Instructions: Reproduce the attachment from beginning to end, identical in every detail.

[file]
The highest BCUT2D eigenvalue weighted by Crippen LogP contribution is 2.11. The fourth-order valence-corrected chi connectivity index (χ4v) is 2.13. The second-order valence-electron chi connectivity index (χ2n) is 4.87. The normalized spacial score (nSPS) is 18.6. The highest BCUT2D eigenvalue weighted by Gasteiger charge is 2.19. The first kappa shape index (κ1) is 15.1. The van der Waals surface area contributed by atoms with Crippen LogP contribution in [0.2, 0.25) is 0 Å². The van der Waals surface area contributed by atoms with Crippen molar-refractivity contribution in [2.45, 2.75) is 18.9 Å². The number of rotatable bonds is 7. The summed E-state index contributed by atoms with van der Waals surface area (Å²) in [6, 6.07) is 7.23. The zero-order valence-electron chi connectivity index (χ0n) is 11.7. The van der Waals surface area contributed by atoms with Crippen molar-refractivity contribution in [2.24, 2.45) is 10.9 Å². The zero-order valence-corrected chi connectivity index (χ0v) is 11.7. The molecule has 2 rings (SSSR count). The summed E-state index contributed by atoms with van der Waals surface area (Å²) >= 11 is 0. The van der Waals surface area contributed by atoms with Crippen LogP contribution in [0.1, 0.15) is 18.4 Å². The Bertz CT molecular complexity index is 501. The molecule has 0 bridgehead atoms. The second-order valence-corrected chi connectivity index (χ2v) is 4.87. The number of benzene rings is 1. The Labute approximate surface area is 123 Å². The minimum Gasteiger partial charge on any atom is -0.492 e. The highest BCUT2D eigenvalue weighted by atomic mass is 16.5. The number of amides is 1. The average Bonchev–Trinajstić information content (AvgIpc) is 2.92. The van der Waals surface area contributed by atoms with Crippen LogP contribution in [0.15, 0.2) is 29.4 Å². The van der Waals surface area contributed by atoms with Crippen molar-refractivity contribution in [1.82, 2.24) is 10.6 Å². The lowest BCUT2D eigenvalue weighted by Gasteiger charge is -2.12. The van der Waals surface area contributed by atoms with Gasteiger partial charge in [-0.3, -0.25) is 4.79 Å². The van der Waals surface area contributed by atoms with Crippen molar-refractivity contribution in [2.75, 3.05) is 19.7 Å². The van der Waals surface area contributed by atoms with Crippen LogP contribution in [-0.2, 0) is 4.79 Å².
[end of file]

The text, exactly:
The highest BCUT2D eigenvalue weighted by Crippen LogP contribution is 2.11. The fourth-order valence-corrected chi connectivity index (χ4v) is 2.13. The second-order valence-electron chi connectivity index (χ2n) is 4.87. The normalized spacial score (nSPS) is 18.6. The highest BCUT2D eigenvalue weighted by Gasteiger charge is 2.19. The first kappa shape index (κ1) is 15.1. The van der Waals surface area contributed by atoms with Crippen LogP contribution in [0.2, 0.25) is 0 Å². The van der Waals surface area contributed by atoms with Crippen molar-refractivity contribution in [2.45, 2.75) is 18.9 Å². The number of rotatable bonds is 7. The summed E-state index contributed by atoms with van der Waals surface area (Å²) in [6, 6.07) is 7.23. The zero-order valence-electron chi connectivity index (χ0n) is 11.7. The van der Waals surface area contributed by atoms with Crippen molar-refractivity contribution in [2.24, 2.45) is 10.9 Å². The zero-order valence-corrected chi connectivity index (χ0v) is 11.7. The molecule has 2 rings (SSSR count). The summed E-state index contributed by atoms with van der Waals surface area (Å²) >= 11 is 0. The van der Waals surface area contributed by atoms with Crippen LogP contribution in [0.1, 0.15) is 18.4 Å². The Bertz CT molecular complexity index is 501. The molecule has 0 bridgehead atoms. The second-order valence-corrected chi connectivity index (χ2v) is 4.87. The number of benzene rings is 1. The Labute approximate surface area is 123 Å². The minimum Gasteiger partial charge on any atom is -0.492 e. The highest BCUT2D eigenvalue weighted by atomic mass is 16.5. The number of amides is 1. The average Bonchev–Trinajstić information content (AvgIpc) is 2.92. The van der Waals surface area contributed by atoms with Crippen LogP contribution in [0.15, 0.2) is 29.4 Å². The van der Waals surface area contributed by atoms with Crippen molar-refractivity contribution in [1.82, 2.24) is 10.6 Å². The lowest BCUT2D eigenvalue weighted by Gasteiger charge is -2.12. The van der Waals surface area contributed by atoms with Gasteiger partial charge in [-0.3, -0.25) is 4.79 Å². The van der Waals surface area contributed by atoms with Crippen molar-refractivity contribution in [2.75, 3.05) is 19.7 Å². The van der Waals surface area contributed by atoms with Crippen LogP contribution in [-0.2, 0) is 4.79 Å².